Australia's economy is suffering its first recession in nearly three decades as the nation grapples with the impact of the coronavirus pandemic.
The country's economy shrank 0.3% in the first three months of the year from the previous quarter, according to the Australia Bureau of Statistics. Treasurer Josh Frydenberg on Wednesday warned that GDP will shrink in the April-to-June period, marking the second consecutive quarter of contraction for Australia.
The Covid-19 shutdown has caused the end of a 29-year run of economic growth in Australia. The streak was partly fueled by China's voracious appetite for commodities, such as iron ore and coal, as it rose to become the world's second largest economy.
Despite the recession, Frydenberg said Australia has "avoided the economy fate, and the health fate" of other countries because of actions it has taken, including economic stimulus efforts.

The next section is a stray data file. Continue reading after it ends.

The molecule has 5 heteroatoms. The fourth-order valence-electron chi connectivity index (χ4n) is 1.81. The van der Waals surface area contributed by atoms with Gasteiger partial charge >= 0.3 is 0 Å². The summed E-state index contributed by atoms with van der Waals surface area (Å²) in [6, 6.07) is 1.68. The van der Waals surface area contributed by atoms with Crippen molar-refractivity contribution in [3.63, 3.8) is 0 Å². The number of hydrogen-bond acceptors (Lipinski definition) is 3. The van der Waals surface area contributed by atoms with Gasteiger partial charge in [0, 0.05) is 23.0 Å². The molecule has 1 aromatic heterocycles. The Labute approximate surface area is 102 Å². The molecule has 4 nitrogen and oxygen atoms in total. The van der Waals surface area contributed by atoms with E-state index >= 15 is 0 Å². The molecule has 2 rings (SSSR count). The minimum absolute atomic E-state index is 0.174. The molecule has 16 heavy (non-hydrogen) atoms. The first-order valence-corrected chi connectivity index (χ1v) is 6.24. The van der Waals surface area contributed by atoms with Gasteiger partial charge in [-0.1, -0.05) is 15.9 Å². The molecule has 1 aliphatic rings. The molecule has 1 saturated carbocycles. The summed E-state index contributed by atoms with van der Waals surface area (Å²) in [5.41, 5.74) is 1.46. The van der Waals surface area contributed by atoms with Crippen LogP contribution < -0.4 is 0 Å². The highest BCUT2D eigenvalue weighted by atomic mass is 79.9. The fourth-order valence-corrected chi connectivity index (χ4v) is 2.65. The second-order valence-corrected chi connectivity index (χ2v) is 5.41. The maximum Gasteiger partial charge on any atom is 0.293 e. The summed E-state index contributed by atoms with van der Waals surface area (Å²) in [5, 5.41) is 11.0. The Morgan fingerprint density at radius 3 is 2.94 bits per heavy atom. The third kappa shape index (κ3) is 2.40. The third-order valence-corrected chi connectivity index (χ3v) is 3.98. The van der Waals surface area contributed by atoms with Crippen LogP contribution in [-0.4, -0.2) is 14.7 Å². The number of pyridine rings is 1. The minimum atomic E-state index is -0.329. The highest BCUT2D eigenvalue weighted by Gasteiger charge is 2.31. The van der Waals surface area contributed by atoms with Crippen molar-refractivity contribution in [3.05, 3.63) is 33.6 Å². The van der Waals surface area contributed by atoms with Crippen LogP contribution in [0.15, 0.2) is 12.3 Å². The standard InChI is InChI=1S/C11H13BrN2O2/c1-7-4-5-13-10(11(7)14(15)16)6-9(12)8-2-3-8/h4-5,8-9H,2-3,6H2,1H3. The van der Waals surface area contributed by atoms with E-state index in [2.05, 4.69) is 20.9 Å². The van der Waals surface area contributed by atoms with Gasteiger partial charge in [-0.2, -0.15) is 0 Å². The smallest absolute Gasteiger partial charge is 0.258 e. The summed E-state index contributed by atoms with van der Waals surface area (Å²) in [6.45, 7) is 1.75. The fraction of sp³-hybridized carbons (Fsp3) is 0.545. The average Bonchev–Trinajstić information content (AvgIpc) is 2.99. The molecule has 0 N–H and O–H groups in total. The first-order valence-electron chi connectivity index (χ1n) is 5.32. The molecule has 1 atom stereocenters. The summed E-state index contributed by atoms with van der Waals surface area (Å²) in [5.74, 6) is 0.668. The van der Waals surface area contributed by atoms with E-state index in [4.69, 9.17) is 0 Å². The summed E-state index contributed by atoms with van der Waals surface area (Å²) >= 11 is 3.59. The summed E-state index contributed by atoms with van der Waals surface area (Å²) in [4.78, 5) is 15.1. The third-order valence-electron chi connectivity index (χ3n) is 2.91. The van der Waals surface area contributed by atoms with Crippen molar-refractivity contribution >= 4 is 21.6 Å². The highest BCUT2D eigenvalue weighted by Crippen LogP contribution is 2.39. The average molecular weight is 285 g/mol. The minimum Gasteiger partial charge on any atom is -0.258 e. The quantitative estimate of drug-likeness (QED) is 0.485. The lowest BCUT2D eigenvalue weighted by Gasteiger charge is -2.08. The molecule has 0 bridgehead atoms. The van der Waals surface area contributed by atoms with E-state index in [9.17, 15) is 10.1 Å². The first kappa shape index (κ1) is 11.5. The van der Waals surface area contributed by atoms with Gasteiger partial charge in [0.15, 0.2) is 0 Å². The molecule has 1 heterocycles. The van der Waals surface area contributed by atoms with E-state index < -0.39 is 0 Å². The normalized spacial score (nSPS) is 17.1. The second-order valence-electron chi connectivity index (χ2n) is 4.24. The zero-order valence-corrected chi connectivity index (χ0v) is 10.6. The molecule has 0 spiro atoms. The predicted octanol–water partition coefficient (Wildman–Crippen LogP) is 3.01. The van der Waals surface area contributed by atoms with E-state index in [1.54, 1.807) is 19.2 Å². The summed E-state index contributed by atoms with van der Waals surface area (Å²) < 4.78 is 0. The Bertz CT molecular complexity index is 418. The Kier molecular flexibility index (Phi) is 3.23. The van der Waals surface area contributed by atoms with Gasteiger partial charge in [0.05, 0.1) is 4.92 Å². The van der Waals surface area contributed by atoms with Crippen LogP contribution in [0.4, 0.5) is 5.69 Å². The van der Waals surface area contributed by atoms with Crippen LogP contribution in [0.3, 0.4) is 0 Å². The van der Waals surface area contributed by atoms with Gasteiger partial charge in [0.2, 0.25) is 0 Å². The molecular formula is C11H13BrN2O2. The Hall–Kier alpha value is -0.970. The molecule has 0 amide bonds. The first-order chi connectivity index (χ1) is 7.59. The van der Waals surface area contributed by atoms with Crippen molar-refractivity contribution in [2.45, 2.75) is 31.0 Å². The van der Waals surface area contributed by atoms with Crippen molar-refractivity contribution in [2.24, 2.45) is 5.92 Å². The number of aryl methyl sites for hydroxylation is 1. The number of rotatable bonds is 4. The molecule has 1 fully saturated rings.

Australia's GDP is likely to "plummet" by 9% in the second quarter, according to Ben Udy, an economist for Australia & New Zealand at Capital Economics.
"GDP was falling before the virus restrictions were in place and is set to fall more sharply in Q2 [the second quarter] before picking up gradually in the second half of the year," he wrote in a research note on Wednesday.
The fall in GDP during the first quarter was mainly because consumers cut back spending on services as they began to socially distance, Udy said.
Udy expected consumption to be nearly 20% below its pre-virus levels in the second quarter, as households stopped panic buying food and restrictions on recreation and retail services were introduced.
While rising iron ore prices may support mining investment, non-mining firms have significantly scaled back their investing plans, he said.